Our psychology has a tremendous impact on our performance, whether in a competition or even in practice sparring or drilling. Many people who are perfectly capable performers on one day or in one environment can find themselves falling apart in different circumstances. A large contributor to this is one’s internal dialogue, or self-talk.
Work on it
Mindset can feel chemical and mercurial. If I have a good start to training then everything is great, but if something goes sideways it can feel unrecoverable. The reality is that mindset is something to incorporate in your practice, like every physical skill. There are techniques for establishing a good mindset and the more you practice them, the more ingrained they will become. Sure, at first they will seem alien and artificial, like you’re just putting icing on a mud cake, but that’s the case with all new skills. It takes time to truly own and internalize the skill, and for it to feel natural.
It’s easy to fall into mindless habits while practicing, much of which results in a lack of attentiveness towards oneself or one’s partner. At times we must be very intentional about how we are approaching a certain situation, whether that be a challenging drill, or a challenging personality. There’s never a time to let graciousness and patience lag—these are some of the more essential things to practice!
There are many approaches to mindset, as there are to all aspects of martial art. Here are a couple of simple exercises that can help establish a base for your practice.
My good friend Roland Warzecha—of the Sword and Buckler School Dimicator in Hamburg, Germany—tells his students to put on a smile as they salute their sparring partners. “Smiling relaxes the mind and the body,” he says, and he’s right. Smiling causes chemical processes in your brain and body that positively affect outlook and performance. You can read more about it here.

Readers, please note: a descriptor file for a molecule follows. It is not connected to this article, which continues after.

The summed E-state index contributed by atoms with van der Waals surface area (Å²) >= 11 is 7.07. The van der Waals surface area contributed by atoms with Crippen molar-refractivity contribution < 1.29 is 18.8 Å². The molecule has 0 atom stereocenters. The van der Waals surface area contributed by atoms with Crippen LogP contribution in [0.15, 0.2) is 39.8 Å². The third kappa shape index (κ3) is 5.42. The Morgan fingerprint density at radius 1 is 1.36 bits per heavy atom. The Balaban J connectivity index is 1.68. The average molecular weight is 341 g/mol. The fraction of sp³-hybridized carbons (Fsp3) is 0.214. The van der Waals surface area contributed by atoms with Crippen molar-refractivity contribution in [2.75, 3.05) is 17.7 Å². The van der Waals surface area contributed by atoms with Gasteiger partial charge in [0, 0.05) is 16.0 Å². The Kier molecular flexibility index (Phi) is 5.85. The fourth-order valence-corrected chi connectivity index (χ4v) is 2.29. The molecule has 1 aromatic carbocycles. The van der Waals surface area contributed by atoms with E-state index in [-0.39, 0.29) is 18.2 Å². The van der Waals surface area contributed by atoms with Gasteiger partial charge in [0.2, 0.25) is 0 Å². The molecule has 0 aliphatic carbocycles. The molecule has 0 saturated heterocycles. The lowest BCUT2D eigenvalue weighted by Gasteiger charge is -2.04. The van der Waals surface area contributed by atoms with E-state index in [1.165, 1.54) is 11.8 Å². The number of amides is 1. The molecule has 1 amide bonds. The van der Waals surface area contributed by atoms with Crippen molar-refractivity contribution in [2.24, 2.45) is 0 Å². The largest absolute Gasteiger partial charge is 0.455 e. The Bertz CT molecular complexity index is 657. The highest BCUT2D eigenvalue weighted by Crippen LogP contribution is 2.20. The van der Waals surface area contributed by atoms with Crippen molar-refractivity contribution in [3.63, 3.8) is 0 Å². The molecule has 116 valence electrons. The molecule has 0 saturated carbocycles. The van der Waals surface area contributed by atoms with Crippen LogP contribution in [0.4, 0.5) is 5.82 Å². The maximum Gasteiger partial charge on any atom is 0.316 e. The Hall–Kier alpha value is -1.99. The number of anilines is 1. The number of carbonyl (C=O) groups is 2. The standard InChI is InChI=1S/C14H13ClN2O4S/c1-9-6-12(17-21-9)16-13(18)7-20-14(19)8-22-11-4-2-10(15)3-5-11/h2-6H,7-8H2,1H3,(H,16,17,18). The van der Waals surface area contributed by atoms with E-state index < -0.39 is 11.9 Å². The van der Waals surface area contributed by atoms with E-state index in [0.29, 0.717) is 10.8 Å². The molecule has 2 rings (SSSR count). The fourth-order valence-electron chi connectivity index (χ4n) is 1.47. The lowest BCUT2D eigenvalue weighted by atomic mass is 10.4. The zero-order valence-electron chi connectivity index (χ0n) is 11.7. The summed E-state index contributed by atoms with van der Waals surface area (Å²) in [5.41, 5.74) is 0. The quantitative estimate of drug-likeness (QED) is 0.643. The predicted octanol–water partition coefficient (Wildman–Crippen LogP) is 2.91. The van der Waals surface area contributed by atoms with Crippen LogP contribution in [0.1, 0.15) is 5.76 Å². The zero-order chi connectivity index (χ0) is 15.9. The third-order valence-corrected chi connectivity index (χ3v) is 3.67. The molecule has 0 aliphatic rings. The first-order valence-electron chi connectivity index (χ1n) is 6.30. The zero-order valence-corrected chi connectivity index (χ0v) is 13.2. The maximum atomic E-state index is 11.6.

Next time you’re about to spar or drill, take and release a nice deep breath, and as you do, put on a smile.
The goal of practice is learning, and deep learning requires observation and analysis. Often stress comes from being overly outcome-focused and letting our minds carry us away from what we’re doing in the moment. Instead of concerning yourself with the future, become curious about the present. Observe the execution of your technique, curiously explore how your partner or opponent responds, be non-critical about the outcomes and instead see what you can learn from them. When you catch yourself judging, return to your curious outlook instead. Your objective is not to “win”, but to learn as much as possible. A truly winning attitude tends to focus on process rather than outcome.
Try out these ideas and start planning out your psychological training regimen along with your physical one. I believe you’ll find it will not only make you a better fencer and fencing partner, but a more relaxed and fulfilled person.
I’d love to know: how do you get yourself into the training mindset, particularly when it’s difficult? I look forward to reading your comments. Enjoy!